The Next ASLC Meeting is:
February 28, 2014 @ 7:30 pm
Speaker: Dr. Chris Churchill (NMSU)
Topic: Our quest to understand galaxies
Location: Dona Ana Community College
Room 141 (map)
Contact the Club President for additional information
Upcoming Observing Opportunities:
(Int'l Delights Cafe)
Sat, March 8th (dusk)
Observing at Leasburg Dam State Park
(ASLC Observatory at LDSP)
Sat, February 22nd (2:30 pm - 10 pm)
Greetings from the professional and amateur astronomers who comprise the Astronomical Society of Las Cruces (ASLC). The club was formed in 1951 by a group of dedicated astronomers including Clyde Tombaugh, who had discovered Pluto just 21 years earlier. For over 60 years, we've been sharing a little bit of the universe with our community under our beautiful Southern New Mexico skies.
The club has a variety of ongoing observing, education and public outreach programs. We host a public Moongaze each month, offer beginning astronomy courses and support countless star parties for schools, scouts and various organizations. We also hold a meeting each month which includes a featured presentation.
To learn more about our society, please click here or select from the tabs above or the 'Quick Links' on the left.
The monthy ASLC meeting will be held on Friday, February 28th at 7:30PM. Dr. Chris Churchill discuss galaxy evolution. Here is a brief summary kindly provided by Dr. Churchill.
We will begin by discussing our developing understanding of galaxies over last 80 years and what our most modern ideas are up the present day. It turns out that the flow of gas into, through, and out of galaxies is where all the action is - that what really governs how a galaxy system evolves is the gas that is dynamically being processed through a large, massive, gaseous region surrounding the galaxy that we call "the circumgalactic medium". The observational and theoretical efforts (including cosmological simulations) currently being leveraged to the solve the open questions will be reviewed, with an eye on the research occurring at NMSU.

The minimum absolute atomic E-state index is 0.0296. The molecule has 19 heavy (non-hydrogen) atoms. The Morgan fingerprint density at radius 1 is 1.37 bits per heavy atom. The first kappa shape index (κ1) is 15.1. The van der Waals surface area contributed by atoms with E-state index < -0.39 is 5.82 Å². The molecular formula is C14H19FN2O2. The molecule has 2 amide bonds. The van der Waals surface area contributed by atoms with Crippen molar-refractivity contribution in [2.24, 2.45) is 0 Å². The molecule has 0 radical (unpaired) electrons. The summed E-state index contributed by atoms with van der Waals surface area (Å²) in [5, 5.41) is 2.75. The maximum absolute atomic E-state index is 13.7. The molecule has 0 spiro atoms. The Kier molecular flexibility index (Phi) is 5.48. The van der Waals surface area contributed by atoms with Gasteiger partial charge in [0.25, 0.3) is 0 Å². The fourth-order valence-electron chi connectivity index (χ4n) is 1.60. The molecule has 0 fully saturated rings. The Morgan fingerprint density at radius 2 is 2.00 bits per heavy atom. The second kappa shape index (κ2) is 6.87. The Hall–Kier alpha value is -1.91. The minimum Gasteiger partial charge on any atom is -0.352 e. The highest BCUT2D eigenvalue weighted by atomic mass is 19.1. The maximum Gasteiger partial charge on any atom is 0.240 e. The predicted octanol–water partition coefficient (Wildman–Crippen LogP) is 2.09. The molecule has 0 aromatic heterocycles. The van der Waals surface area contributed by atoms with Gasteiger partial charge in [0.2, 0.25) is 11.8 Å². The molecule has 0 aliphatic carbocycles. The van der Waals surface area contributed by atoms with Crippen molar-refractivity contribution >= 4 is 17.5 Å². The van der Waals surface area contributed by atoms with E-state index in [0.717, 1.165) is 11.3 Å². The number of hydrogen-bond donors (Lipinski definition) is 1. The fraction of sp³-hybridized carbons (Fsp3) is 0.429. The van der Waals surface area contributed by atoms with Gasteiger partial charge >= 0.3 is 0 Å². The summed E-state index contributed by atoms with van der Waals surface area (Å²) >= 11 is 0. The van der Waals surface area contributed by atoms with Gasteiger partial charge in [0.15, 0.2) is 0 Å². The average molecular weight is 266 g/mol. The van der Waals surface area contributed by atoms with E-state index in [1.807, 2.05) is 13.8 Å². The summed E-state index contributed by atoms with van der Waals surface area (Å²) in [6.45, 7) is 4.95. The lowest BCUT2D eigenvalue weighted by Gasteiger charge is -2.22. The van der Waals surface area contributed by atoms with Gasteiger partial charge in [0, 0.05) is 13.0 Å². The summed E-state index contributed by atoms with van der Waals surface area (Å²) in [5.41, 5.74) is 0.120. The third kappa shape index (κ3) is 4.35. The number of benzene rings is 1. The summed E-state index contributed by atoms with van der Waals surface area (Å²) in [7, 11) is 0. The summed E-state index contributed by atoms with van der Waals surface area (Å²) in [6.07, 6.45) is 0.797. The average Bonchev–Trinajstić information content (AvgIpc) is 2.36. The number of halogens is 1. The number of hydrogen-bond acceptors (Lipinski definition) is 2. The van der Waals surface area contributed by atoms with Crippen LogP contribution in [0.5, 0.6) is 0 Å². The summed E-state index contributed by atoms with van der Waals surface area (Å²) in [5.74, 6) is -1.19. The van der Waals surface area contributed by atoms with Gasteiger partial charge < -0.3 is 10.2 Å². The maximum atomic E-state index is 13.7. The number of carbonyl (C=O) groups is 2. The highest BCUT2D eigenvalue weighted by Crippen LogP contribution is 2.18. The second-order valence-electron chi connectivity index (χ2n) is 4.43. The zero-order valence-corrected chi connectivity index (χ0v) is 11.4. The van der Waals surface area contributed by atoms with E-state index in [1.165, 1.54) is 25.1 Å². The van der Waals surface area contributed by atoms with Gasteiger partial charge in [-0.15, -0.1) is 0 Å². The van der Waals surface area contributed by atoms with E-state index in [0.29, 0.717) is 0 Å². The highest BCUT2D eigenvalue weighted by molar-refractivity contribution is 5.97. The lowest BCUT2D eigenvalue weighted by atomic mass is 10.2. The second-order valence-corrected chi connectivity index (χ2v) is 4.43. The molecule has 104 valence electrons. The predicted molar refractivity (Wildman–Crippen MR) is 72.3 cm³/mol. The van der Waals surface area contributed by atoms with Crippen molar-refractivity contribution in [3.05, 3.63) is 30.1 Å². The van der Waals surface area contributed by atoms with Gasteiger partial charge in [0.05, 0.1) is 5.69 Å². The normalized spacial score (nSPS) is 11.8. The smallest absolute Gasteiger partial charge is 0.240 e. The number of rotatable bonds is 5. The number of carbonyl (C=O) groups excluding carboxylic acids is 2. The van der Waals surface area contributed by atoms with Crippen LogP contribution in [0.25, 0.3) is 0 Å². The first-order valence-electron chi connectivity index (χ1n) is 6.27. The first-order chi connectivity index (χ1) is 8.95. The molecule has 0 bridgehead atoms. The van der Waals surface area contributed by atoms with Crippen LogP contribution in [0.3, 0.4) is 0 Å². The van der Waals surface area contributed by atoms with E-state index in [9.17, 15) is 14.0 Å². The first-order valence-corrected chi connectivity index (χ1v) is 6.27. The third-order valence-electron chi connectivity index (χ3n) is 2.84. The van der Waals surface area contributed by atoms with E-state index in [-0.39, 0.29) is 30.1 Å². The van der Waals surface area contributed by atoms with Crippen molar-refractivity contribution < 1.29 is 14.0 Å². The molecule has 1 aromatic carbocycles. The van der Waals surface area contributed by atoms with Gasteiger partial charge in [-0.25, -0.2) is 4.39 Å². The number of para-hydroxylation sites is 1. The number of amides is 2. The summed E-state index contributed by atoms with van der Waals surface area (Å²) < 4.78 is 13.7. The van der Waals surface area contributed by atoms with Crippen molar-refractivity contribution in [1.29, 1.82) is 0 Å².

ASLC Photo of the Week - M46 by Chuck Sterling
Open Cluster M46 is in constellation Puppis. M46 is about 5,500 light-years away with an estimated age on the order of several hundred million years. The planetary nebula NGC 2438 appears to lie within the cluster near its northern edge (the faint doughnut at the right center of the cluster). NGC 2438 is most likely unrelated since it does not share the cluster's radial velocity, and just happens to be in the same field of view.
The image was acquired from his back yard in Las Cruces, NM, using Images Plus Camera Control 2.0 with a Canon 350d camera on an Astro Tech 8" f/4 imaging newtonian, with an IDAS LPS-P1 light pollution filter and a Baader MPCC (multi-purpose coma corrector). The mount is a Celestron CGE, autoguided by PHDGuide 1.12.3 and a ShoeString Astronomy GPUSB with a Meade DSI-Pro-1 camera on an Orion 80ED f/7.5 refractor.
Clicking on the image will take you to a larger version on Chuck's website.
The Astronomical Society of Las Cruces is a proud member of the Astronomical League
ASLC supports the eradication of light pollution by its participation in the International DarkSky Association
ASLC works with local teaching professionals using instructional resources provided by Project Astro